Medical tape that sticks strongly but peels off with less force than it takes to tear tissue paper has been invented by scientists in America.
Medical adhesives cause millions of injuries each year, often when used on frail elderly skin, or on tender newborns and premature babies. This happens because the present generation of medical tapes consist of a strong backing, usually made of PET, applied to an adhesive. And because it takes more force to pull the tape off than it takes to physically tear skin, the result is frequently trauma and even scarring.
Now scientists at Harvard medical school has found a way to produce a "quick release" form of tape that is extremely strong but can even be peeled away from delicate origami paper without ripping it.
Michael Karp and his colleagues, writing in PNAS, have hit upon the idea of introducing a non-stick silicon polymer "release layer", which is sandwiched inside the tape between the adhesive and the backing. This is designed to break when minimal upward force is applied, allowing the backing and the glue to separate. The adhesive remains temporarily stuck to the skin after removal of the tape, but without the backing to spread the load it can readily be rubbed away with a little talcum powder.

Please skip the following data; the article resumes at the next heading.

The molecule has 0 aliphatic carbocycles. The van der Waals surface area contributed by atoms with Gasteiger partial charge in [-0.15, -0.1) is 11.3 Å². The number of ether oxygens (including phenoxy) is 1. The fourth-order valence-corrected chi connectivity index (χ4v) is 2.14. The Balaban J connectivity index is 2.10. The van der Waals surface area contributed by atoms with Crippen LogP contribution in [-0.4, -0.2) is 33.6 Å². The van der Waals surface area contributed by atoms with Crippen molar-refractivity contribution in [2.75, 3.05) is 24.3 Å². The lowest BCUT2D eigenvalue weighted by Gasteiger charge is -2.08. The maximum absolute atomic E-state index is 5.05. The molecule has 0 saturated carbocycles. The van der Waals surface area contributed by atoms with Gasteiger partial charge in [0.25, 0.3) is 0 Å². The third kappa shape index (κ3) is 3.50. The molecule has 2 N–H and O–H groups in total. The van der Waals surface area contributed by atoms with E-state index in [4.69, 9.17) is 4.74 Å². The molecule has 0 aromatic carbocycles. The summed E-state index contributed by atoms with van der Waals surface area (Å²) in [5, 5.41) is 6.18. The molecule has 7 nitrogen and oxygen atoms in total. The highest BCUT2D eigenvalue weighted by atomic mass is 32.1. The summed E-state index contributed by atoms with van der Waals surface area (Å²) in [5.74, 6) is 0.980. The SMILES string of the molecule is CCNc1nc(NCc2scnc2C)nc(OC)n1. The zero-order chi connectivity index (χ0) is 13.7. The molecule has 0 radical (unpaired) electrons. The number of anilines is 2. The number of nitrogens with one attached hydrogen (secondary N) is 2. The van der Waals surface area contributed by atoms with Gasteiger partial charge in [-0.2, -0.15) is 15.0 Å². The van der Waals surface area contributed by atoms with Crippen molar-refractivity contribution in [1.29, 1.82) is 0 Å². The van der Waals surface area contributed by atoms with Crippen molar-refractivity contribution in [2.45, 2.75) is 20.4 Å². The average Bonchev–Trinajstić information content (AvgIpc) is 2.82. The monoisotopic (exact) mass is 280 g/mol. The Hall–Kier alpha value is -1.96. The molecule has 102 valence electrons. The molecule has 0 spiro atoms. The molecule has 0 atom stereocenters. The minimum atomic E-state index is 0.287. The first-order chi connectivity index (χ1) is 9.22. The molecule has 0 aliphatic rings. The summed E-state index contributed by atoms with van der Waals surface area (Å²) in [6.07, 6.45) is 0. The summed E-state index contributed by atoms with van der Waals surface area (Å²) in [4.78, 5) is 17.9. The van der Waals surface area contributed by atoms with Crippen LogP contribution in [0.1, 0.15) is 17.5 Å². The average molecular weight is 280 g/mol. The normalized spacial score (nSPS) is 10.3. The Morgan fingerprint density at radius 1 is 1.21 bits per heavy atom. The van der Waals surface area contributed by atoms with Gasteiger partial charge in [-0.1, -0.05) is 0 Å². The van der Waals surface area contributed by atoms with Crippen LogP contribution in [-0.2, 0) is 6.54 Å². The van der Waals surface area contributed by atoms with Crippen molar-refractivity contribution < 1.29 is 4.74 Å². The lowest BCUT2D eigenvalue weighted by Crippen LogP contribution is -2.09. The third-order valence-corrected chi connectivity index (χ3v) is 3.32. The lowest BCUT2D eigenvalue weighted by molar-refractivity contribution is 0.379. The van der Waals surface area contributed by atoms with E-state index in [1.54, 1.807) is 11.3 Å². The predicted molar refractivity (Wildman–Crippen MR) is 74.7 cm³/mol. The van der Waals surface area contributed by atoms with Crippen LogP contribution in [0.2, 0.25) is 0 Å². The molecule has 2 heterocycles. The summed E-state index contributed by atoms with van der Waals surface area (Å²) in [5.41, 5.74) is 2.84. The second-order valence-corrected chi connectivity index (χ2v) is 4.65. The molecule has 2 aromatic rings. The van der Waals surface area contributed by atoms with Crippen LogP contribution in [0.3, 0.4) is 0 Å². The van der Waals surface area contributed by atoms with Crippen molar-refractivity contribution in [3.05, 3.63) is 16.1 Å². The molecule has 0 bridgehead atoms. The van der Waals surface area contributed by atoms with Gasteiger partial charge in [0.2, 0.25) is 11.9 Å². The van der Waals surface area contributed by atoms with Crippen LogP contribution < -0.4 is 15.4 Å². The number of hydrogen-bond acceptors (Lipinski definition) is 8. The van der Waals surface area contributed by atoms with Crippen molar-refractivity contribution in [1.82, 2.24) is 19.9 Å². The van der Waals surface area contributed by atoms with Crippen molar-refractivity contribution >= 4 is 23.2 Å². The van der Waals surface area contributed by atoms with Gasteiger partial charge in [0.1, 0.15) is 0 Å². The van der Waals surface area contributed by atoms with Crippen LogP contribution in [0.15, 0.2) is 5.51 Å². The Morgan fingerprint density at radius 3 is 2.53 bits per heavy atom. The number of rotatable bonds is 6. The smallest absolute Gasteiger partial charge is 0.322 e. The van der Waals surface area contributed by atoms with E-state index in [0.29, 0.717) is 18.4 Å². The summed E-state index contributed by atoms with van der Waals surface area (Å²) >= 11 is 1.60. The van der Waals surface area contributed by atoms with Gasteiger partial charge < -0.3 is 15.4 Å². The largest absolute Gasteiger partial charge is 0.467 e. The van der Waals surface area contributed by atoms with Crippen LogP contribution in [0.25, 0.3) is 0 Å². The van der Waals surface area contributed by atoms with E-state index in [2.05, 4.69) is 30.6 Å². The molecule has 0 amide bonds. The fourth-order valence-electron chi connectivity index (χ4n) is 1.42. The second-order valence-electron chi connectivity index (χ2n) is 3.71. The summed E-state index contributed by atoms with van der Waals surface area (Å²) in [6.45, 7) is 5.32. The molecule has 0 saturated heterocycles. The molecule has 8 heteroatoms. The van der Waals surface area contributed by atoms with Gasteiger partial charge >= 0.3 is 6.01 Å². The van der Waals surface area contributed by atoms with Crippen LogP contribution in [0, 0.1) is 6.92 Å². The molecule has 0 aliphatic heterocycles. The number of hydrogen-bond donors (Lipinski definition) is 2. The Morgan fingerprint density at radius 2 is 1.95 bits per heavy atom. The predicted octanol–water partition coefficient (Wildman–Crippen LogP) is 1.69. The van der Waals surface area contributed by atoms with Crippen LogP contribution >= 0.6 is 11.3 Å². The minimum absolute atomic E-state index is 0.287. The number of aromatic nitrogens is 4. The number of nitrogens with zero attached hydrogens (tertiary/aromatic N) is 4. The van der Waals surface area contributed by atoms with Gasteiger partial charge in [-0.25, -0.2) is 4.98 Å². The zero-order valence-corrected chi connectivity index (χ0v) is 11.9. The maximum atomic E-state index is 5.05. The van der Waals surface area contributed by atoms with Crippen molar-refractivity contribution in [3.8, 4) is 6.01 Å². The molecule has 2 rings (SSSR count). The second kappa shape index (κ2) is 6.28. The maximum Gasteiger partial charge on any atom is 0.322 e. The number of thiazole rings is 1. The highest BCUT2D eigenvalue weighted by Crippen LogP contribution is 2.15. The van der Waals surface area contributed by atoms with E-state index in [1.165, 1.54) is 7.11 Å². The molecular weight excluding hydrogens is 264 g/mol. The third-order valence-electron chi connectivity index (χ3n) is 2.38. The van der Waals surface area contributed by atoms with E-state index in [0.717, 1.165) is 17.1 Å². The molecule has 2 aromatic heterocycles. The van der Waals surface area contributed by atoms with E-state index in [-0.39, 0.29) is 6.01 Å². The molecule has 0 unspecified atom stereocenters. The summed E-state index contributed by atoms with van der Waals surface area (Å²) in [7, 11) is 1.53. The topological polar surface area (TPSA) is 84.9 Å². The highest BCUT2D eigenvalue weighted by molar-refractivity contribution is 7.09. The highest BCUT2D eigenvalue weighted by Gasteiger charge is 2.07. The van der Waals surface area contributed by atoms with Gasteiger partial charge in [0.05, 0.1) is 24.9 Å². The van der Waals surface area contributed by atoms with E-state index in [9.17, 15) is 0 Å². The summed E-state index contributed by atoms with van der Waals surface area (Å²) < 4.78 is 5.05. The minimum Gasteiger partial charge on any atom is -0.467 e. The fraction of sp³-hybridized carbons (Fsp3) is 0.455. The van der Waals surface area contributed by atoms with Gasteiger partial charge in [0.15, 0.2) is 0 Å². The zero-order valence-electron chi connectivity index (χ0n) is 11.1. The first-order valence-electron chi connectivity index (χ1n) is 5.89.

The key to making the idea work was to use a laser to cut a grid pattern into the silicone release layer. This allows sufficient contact between the adhesive and the PET backing for the tape to work stably and resist forces at the skin surface, meaning that medical instrumentation and dressings are firmly held, but tugging upwards on the backing breaks its weak association with the adhesive and the two part company. And because the new tape is largely made of all the same materials routinely employed in medical tapes, and the laser technique is standard practice, scaling up production and introducing the new material clinically should be simple.